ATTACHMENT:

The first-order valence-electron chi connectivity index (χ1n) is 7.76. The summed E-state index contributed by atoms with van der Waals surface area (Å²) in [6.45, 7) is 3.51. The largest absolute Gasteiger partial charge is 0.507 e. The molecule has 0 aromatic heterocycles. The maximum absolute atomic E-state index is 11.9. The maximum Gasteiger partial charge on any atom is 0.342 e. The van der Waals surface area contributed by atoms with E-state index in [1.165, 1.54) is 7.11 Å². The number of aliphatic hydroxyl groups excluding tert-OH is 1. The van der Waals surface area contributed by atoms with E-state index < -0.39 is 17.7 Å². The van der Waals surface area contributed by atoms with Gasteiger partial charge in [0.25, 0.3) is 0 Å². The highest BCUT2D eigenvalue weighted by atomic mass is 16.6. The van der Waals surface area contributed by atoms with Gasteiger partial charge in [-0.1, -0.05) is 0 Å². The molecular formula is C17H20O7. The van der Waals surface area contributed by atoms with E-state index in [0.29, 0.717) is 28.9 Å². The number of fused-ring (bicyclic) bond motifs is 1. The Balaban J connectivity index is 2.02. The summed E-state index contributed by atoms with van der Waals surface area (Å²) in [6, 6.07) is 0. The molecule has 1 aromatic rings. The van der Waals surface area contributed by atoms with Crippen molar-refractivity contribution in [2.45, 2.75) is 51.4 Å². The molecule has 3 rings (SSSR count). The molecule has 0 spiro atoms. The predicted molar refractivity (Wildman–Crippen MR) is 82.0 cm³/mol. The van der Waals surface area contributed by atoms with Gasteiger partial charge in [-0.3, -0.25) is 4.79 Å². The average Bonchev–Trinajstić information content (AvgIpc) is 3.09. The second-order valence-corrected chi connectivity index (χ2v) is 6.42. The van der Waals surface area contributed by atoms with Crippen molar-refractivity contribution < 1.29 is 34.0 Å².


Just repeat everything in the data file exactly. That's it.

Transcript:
The first-order valence-electron chi connectivity index (χ1n) is 7.76. The summed E-state index contributed by atoms with van der Waals surface area (Å²) in [6.45, 7) is 3.51. The largest absolute Gasteiger partial charge is 0.507 e. The molecule has 0 aromatic heterocycles. The maximum absolute atomic E-state index is 11.9. The maximum Gasteiger partial charge on any atom is 0.342 e. The van der Waals surface area contributed by atoms with E-state index in [1.165, 1.54) is 7.11 Å². The number of aliphatic hydroxyl groups excluding tert-OH is 1. The van der Waals surface area contributed by atoms with E-state index < -0.39 is 17.7 Å². The van der Waals surface area contributed by atoms with Gasteiger partial charge in [0.25, 0.3) is 0 Å². The highest BCUT2D eigenvalue weighted by atomic mass is 16.6. The van der Waals surface area contributed by atoms with Gasteiger partial charge in [-0.1, -0.05) is 0 Å². The molecular formula is C17H20O7. The van der Waals surface area contributed by atoms with E-state index in [0.29, 0.717) is 28.9 Å². The number of fused-ring (bicyclic) bond motifs is 1. The Balaban J connectivity index is 2.02. The summed E-state index contributed by atoms with van der Waals surface area (Å²) in [6, 6.07) is 0. The molecule has 1 aromatic rings. The van der Waals surface area contributed by atoms with Crippen molar-refractivity contribution in [2.45, 2.75) is 51.4 Å². The molecule has 3 rings (SSSR count). The molecule has 0 spiro atoms. The predicted molar refractivity (Wildman–Crippen MR) is 82.0 cm³/mol. The van der Waals surface area contributed by atoms with Gasteiger partial charge in [-0.3, -0.25) is 4.79 Å². The average Bonchev–Trinajstić information content (AvgIpc) is 3.09. The second-order valence-corrected chi connectivity index (χ2v) is 6.42. The van der Waals surface area contributed by atoms with Crippen molar-refractivity contribution < 1.29 is 34.0 Å².